The May 2 leaked draft of an opinion in the upcoming Supreme Court’s abortion decision demonstrates the use of normal partisan fighting tactics seen in the other branches of government on a regular basis.
The opinion draft, written by Justice Samuel Alito, shows that the court appears set to overturn its Roe v. Wade decision — which legalized abortion for nearly 50 years — in its Dobbs v. Jackson Women’s Health Organization decision.
The draft document, now considered authentic, was well-written and a good legal argument, but the Supreme Court has suffered in this apparent effort to undermine its legitimacy, said John Yoo, Emanuel S. Heller law professor at the University of California, Berkeley and law clerk to Justice Clarence Thomas in 1994-95.
“If it shows anything it shows that the critics of Roe who said that Roe has politicized the court and politicized our constitutional law are proven right by this leak itself,” Yoo said in a May 3 online forum sponsored by the Notre Dame Center for Citizenship and Constitutional Government.
He added that openly bare-knuckled partisan tactics have publicly arrived at the court.
“It’s coming home to roost at the Supreme Court because there are people who leaked this opinion who think Roe is more important as a political value than the institutional integrity of one of the three branches of government,” Yoo said in a virtual forum with two academics from Notre Dame.
Richard Garnett, a Notre Dame Law School professor who clerked for the late Chief Justice William Rehnquist in 1996-97, wrote in a May 5 essay for Newsweek Magazine, that it is not yet clear who or what was the source of the leak, what were the leaker’s motives, whether the draft opinion reflects the court’s final decision or what will be the revelation’s electoral or political fallout in a midterm election year.
“In any event, though, for an employee or member of the court to intentionally leak a draft opinion is a gross betrayal of trust, particularly if the leak were an effort to advance partisan aims or to undermine the court’s work and legitimacy,” Garnett wrote.
For the court as a group to engage in reasoned decision making, it needs to maintain candor and confidentiality, he added.
“No court employee can imagine that he or she is somehow heroic for violating these duties. Such arrogant grandstanding is not only a breach of an employment agreement; it is also a betrayal of public trust, and harms all of us,” Garnett emphasized.
Speaking by phone with Catholic News Service May 5, John Spurlock, professor emeritus of history at Seton Hill University near Pittsburgh, cautioned that while this episode marks an extraordinary breach of Supreme Court practice it remains a matter of speculation about how or why it came about.
“There is speculation on both the right and the left about why it might have been done, but in the absence of evidence it really is talk at this point,” said Spurlock.
“It is always wrong to ask a historian about the future but I certainly think it will be mobilizing for people who see the loss of Roe as a real challenge for them, but how else it might play out it is really hard to say,” he said.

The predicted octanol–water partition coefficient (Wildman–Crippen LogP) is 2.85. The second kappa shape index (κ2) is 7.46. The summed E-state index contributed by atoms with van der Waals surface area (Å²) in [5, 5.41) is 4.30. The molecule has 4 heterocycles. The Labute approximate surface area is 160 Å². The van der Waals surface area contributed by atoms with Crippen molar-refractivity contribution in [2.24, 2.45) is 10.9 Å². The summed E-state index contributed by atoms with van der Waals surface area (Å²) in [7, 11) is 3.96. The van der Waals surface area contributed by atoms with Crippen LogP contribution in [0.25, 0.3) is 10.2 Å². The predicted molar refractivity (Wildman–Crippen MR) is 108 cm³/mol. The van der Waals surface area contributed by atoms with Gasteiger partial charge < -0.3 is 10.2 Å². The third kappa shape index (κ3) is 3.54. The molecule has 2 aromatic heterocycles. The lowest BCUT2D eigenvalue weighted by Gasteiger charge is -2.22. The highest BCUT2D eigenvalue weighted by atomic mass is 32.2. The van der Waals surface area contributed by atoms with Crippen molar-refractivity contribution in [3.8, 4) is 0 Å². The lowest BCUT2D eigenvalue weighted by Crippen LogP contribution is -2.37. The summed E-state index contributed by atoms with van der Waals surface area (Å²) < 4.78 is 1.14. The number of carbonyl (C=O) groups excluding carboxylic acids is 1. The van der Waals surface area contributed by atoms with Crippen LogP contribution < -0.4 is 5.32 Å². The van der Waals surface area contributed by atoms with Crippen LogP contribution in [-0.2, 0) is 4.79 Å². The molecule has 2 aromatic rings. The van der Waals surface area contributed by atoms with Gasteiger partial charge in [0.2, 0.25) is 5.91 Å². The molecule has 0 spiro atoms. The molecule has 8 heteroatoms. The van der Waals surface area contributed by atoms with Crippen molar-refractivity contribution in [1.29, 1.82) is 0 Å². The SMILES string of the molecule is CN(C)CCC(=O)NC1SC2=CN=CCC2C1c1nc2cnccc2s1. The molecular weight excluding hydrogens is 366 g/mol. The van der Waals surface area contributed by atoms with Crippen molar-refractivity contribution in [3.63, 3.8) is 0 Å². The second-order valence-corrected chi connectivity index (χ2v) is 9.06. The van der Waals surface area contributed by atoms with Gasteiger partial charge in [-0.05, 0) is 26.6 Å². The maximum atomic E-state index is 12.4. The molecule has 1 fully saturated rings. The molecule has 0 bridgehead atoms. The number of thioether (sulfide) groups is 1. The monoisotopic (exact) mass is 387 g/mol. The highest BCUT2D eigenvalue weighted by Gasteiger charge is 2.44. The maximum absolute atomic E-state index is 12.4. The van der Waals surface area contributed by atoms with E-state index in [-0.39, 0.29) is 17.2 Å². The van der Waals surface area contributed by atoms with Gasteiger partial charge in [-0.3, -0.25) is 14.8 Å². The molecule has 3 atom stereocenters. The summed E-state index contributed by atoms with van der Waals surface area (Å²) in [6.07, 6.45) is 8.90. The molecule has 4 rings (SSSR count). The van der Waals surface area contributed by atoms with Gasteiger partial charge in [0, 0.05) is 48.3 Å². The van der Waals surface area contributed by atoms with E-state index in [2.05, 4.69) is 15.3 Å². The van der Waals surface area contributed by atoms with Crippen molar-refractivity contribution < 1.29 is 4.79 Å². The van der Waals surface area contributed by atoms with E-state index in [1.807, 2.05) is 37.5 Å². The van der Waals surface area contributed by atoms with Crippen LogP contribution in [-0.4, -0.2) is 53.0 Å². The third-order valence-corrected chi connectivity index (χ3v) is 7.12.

“Abortion has been an extraordinary mobilizing issue on the Republican side since the Reagan era, and, if this decision goes through, how the potential criminalization of abortion plays out in the Republican base is hard to predict, but it is certainly something a lot of people will be looking at.”
“To overturn something like this would be an extraordinary move on the court’s part and hard not to see this as a highly political decision,” he added.
From Europe, Alexander Sarch, professor of legal philosophy at the University of Surrey in England, sent CNS a statement noting that “although the justices have voted for this decision at a judicial conference, it is not impossible for subsequent discussions among the justices to lead to changes to the reasoning and structure of the opinion.”
However, Sarch noted, a leaked decision makes this less likely, as changes would shine a light on discussions internal to the court that normally are shielded from public view to avoid political pressure.
“This is likely to affect the perceived legitimacy of the court far into the future. A leak of this kind also suggests the erosion of norms previously taken for granted within the judiciary, but also signifies the political pressures involved in a decision of this magnitude,” Sarch wrote.
Sherif Girgis, associate professor of Law at Notre Dame Law School and law clerk to Justice Alito in 2018-19, said in Notre Dame’s virtual forum that there are a variety of staff and assistants in the court who would have had potential opportunities to leak the draft opinion.
“It’s very hard for me to reconstruct who would have done this because it doesn’t seem to make sense from anybody’s perspective,” Girgis said, noting that the popular range of possibilities being put forward include that a clerk from a conservative justice leaked the opinion in order secure a desired outcome.
“That doesn’t make sense to me. The personal risk is astronomical for doing something like this,” Girgis said. The prospective gain … is just not worth the risk if things seem to be heading in the right direction.”
“And then on the other side I don’t see that it makes sense from the perspective of somebody to do it who doesn’t like the outcome that the court is headed towards because it seems very unlikely to sway somebody because it would be such a public fact that they had been swayed by public pressure,” Girgis said.